Database Administrators Stack Exchange is a question and answer site for database professionals who wish to improve their database skills and learn from others in the community. Join them; it only takes a minute:

Sign up
Here's how it works:
  1. Anybody can ask a question
  2. Anybody can answer
  3. The best answers are voted up and rise to the top

I know this may sound ridiculous but:
Is it possible to separate the Data Definition (i.e. Structures of my Tables, Views and other things) and Rows-Data on a File-Level in SQL Server.
I think it will be useful to have two or more filegroups on 2 or more physically separated drives and have files in them to solely store the definitions or row-data; so if your row-data HDD crashes, you wont lose the data structure...
Can this be done through Partitioning?

share|improve this question
up vote 3 down vote accepted

The table schemas will always be kept in the PRIMARY file group. You could put the tables into another file group, but if you loose either set of disks the database will go suspect and you have to go into emergency mode and restore anyway. The pages which are allocated as belonging to the table will be gone so there wouldn't be any way to read the table. You could read the page that the schema is stored in but that's around it.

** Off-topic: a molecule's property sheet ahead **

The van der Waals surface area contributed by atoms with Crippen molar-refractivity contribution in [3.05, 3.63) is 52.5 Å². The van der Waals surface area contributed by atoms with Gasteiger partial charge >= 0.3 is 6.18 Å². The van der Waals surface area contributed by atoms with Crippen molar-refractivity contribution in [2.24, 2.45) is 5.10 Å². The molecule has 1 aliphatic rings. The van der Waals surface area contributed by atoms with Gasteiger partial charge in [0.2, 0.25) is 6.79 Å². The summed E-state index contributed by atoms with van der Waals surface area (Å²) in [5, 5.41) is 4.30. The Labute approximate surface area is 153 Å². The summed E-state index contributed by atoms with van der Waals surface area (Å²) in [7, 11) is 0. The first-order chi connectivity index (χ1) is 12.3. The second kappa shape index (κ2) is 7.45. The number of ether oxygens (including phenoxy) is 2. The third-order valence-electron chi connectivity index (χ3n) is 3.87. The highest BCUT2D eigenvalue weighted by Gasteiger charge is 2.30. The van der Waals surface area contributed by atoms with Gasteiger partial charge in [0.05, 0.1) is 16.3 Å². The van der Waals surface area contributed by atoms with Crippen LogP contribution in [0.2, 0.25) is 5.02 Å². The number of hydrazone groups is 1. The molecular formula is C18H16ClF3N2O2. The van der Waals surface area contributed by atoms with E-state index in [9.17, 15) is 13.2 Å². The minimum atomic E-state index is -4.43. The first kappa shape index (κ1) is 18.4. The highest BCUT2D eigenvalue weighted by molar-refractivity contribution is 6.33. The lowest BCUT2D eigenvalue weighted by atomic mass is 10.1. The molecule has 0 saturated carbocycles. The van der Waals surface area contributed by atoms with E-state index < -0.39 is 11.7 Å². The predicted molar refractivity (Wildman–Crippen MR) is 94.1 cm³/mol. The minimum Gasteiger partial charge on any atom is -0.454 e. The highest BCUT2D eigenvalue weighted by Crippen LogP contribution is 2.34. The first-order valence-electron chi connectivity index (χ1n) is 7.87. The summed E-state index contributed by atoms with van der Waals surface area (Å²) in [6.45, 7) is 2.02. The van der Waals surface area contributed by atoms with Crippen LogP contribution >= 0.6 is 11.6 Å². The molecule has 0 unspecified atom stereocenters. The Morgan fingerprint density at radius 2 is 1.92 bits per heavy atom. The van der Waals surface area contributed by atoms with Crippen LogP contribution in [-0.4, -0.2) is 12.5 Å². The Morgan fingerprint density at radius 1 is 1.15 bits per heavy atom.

No matter what you'll have to restore to get the database into a usable state again.

share|improve this answer
Thank you mrdenny :) – Achilles Sep 11 '11 at 19:25

As @Denny pointed out, schemas are always in the PRIMARY filegroup. There are potential availability benefits to having just schema in PRIMARY and data elsewhere, if you can make use of Partial Availability & Piecemeal Restore.

The usefullness of this depends on the nature of your data and if you have tables that are suitable for partitioning. For example, if your biggest tables contained Orders and OrderLines which are partitioned by OrderDate across quarterly filegroups and your remaining tables are relatively small by comparison, in the event of failure you would

  1. Restore the PRIMARY filegroup (instantly, as its tiny).
  2. Retore the filegroup containing the smaller supporting tables.
  3. Restore the filegroup allocated to the current quarter order data (again relatively quickly compared to restoring all history).
  4. Set the remaining partitions as offline.
  5. Bring the database online. You can now accept new orders and process existing orders.
  6. Gradually restore the remaining partitions and bring online in turn.

In a similar vain, if you were to suffer corruption to the database metadata (a rare occurance compared to corruption in data structures but not impossible), you would only need to restore the very small primary filegroup to get up and running.

The availability benefits this can bring to a large database are so significant, I try design partial availability in from the outset on new projects. A 500GB database restoring at 50MB/s will result in at least 3 hours of explaining why it's taking so long to the non-techs. With forethought and planning, it could be a fraction of that to get the business up and running again.

share|improve this answer

Your Answer


By posting your answer, you agree to the privacy policy and terms of service.

Not the answer you're looking for? Browse other questions tagged or ask your own question.